The Affects of Anger
HAVE ANGER – WILL TRAVEL means that anger affects us and those around us both physically and emotionally. Whether you are the person experiencing and acting on your anger or you are simply in the room with an angry person, you nevertheless feel the travel of negatively directed emotions. Second-hand anger is similar to the concept of second-hand smoke. It invades your space. You may feel relieved if it is not directed at you, yet your stomach churns anyway. Your insides might go into fight or flight mode, even if you remain quiet.
Clients often explain how they feel inside when someone’s anger is directed at another person or object. They make comments such as:
“I heard my boss say cross words to an employee. I’m afraid my boss will yell at me.”
“I was only mad at the TV. Why should it have bothered my family?”
“My teacher yells at everyone…well, not me, but it is still scary.”
If Your Anger Seems to be Escalating
In the short term, anger can cause such problems as headaches, migraines, chest pains, joint or muscular aches, and road rage. It can also put you at risk for hypertension, high blood pressure, cardiovascular disease, lowered immune system, diabetes, eating disorders, obesity or alcoholism. Over the long term, anger issues can further complicate pre-existing health conditions and even your career.
You may recognize the detriments that anger has on your well-being. If your anger persists for extended periods of time, is hard to handle, or seems to be triggered by irritants that never used to bother you, you would benefit from finding out why these feelings are happening. While medication may offer you some relief for depression or anxiety, medication alone is unlikely to mitigate the mental and physical risks of anger. This is when psychological intervention is advisable.
How Your Anger Might Affect Interpersonal Relationships
You may have heard the saying “laughter is contagious.” The same holds true for negative emotions. Your anger can affect not only you, but the people in your life as well. At the very least, your anger can cause people to feel put off, upset, intimidated, or frightened by you. Are you wanting to be perceived in this way?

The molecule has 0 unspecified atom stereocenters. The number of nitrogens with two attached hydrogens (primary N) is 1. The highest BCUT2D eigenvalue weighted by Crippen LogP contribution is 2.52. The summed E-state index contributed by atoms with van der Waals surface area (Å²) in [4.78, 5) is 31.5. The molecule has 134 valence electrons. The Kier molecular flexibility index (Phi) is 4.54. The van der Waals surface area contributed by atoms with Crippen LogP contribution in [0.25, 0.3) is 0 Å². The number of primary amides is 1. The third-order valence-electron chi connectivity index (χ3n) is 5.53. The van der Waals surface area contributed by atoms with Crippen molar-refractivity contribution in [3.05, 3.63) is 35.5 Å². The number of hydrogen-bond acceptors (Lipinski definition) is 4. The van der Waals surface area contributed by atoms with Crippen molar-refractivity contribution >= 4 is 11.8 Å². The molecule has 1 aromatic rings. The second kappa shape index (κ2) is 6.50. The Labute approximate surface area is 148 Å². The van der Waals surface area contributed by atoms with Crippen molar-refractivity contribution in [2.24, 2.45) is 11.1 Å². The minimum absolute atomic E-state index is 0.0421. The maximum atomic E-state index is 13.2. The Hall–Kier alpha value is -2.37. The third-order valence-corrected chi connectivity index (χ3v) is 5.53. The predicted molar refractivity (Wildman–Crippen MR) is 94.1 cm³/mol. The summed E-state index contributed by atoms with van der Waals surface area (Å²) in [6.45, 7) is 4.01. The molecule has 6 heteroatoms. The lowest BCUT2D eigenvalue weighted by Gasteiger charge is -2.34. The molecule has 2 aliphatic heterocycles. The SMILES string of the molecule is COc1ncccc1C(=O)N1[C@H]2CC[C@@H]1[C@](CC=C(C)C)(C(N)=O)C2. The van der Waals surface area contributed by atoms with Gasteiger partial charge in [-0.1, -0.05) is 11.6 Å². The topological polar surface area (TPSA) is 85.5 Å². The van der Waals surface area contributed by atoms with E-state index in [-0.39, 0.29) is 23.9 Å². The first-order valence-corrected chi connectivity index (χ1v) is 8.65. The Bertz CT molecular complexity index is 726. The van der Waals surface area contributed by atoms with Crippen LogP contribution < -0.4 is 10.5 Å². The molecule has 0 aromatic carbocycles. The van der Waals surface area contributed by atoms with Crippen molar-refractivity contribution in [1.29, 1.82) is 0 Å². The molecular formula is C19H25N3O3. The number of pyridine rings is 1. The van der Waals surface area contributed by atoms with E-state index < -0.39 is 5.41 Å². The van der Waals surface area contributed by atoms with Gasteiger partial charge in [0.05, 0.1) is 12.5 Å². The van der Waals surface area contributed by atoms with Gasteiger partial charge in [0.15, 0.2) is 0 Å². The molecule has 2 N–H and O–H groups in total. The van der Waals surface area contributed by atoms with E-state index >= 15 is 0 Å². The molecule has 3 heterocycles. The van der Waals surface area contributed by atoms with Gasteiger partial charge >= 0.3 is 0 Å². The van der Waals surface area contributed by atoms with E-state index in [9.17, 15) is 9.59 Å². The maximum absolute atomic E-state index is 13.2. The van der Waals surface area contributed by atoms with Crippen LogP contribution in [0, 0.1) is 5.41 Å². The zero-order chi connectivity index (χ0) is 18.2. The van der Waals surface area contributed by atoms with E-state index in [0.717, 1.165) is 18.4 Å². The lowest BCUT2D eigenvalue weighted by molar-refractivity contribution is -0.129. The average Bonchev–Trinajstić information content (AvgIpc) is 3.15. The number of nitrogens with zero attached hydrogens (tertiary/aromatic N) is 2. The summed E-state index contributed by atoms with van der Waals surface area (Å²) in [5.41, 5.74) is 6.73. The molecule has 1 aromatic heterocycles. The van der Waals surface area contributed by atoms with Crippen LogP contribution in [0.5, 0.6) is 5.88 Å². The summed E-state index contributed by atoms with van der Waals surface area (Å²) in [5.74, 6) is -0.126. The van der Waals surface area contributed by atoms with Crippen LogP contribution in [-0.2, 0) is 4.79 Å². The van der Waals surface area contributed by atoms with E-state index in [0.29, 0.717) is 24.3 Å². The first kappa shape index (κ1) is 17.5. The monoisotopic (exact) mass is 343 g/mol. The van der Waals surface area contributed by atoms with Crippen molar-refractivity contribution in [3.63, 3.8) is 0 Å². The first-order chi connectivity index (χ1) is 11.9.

Solving conflict with anger, yelling, and violence also sets an unhealthy precedent in relationships and undermines the ability to maintain open, trusting communication. Those around you may say they feel like they are walking on eggshells, never certain of what you might react to, especially if your anger is explosive. Realizing that you are not the only one affected by your actions can help you determine more effective strategies for dealing with angry emotions. This article in Psychology Today talks about some useful tactics for dealing with unhealthy anger.
History has demonstrated the harmful association of anger with health risks. Learning how to express anger in a healthy, respectful manner is important both for you and those around you. If you are someone who becomes angry frequently or even enraged, you would benefit from psychotherapy to learn why you get so angry, how you impact others, and how to express it more appropriately. If you are someone who feels targeted by an angry person, you, too, would benefit from strengthening your coping skills and self-esteem with the assistance of a psychologist.
Maybe HAVE ANGER – WILL TRAVEL will set you on a positive path of self-discovery. So, when you are ready, saddle up, and ride in a new direction!
If you have any questions or concerns you would like help addressing, please feel free to contact my office.